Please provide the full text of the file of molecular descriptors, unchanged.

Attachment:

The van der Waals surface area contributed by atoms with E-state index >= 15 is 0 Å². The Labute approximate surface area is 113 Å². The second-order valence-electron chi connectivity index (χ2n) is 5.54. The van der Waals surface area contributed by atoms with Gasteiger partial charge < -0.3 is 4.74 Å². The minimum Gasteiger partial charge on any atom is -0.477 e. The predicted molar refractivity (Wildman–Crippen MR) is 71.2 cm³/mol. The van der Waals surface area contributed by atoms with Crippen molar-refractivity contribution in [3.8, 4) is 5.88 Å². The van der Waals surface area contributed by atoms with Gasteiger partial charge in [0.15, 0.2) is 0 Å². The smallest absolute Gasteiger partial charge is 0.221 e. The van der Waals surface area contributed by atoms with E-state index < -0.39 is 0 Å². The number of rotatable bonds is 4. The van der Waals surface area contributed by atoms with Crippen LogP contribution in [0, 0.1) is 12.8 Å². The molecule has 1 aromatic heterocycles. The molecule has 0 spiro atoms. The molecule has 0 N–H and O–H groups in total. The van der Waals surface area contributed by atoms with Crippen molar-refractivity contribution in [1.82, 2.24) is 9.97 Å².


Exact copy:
The van der Waals surface area contributed by atoms with E-state index >= 15 is 0 Å². The Labute approximate surface area is 113 Å². The second-order valence-electron chi connectivity index (χ2n) is 5.54. The van der Waals surface area contributed by atoms with Gasteiger partial charge < -0.3 is 4.74 Å². The minimum Gasteiger partial charge on any atom is -0.477 e. The predicted molar refractivity (Wildman–Crippen MR) is 71.2 cm³/mol. The van der Waals surface area contributed by atoms with Crippen molar-refractivity contribution in [3.8, 4) is 5.88 Å². The van der Waals surface area contributed by atoms with Gasteiger partial charge in [0.15, 0.2) is 0 Å². The smallest absolute Gasteiger partial charge is 0.221 e. The van der Waals surface area contributed by atoms with E-state index < -0.39 is 0 Å². The number of rotatable bonds is 4. The van der Waals surface area contributed by atoms with Crippen LogP contribution in [0, 0.1) is 12.8 Å². The molecule has 1 aromatic heterocycles. The molecule has 0 spiro atoms. The molecule has 0 N–H and O–H groups in total. The van der Waals surface area contributed by atoms with Crippen molar-refractivity contribution in [1.82, 2.24) is 9.97 Å².